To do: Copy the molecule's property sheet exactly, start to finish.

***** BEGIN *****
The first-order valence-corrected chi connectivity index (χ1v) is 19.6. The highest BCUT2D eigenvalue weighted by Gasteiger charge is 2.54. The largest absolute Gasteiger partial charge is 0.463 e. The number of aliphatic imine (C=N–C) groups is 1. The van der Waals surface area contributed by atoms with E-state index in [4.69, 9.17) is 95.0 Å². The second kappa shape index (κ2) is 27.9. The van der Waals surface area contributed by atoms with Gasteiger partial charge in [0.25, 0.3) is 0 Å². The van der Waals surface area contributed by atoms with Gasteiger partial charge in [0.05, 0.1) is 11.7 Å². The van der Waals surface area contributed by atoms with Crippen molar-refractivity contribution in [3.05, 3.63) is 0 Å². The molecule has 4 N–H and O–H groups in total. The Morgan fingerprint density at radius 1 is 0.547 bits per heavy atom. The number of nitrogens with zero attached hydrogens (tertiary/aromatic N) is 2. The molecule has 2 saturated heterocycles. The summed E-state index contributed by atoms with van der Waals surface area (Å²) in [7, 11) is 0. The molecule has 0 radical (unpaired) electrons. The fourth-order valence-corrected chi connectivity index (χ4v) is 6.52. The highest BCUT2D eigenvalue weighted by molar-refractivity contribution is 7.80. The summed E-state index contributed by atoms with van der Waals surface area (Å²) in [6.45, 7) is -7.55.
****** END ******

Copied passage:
The first-order valence-corrected chi connectivity index (χ1v) is 19.6. The highest BCUT2D eigenvalue weighted by Gasteiger charge is 2.54. The largest absolute Gasteiger partial charge is 0.463 e. The number of aliphatic imine (C=N–C) groups is 1. The van der Waals surface area contributed by atoms with E-state index in [4.69, 9.17) is 95.0 Å². The second kappa shape index (κ2) is 27.9. The van der Waals surface area contributed by atoms with Gasteiger partial charge in [0.25, 0.3) is 0 Å². The van der Waals surface area contributed by atoms with Gasteiger partial charge in [0.05, 0.1) is 11.7 Å². The van der Waals surface area contributed by atoms with Crippen molar-refractivity contribution in [3.05, 3.63) is 0 Å². The molecule has 4 N–H and O–H groups in total. The Morgan fingerprint density at radius 1 is 0.547 bits per heavy atom. The number of nitrogens with zero attached hydrogens (tertiary/aromatic N) is 2. The molecule has 2 saturated heterocycles. The summed E-state index contributed by atoms with van der Waals surface area (Å²) in [7, 11) is 0. The molecule has 0 radical (unpaired) electrons. The fourth-order valence-corrected chi connectivity index (χ4v) is 6.52. The highest BCUT2D eigenvalue weighted by molar-refractivity contribution is 7.80. The summed E-state index contributed by atoms with van der Waals surface area (Å²) in [6.45, 7) is -7.55.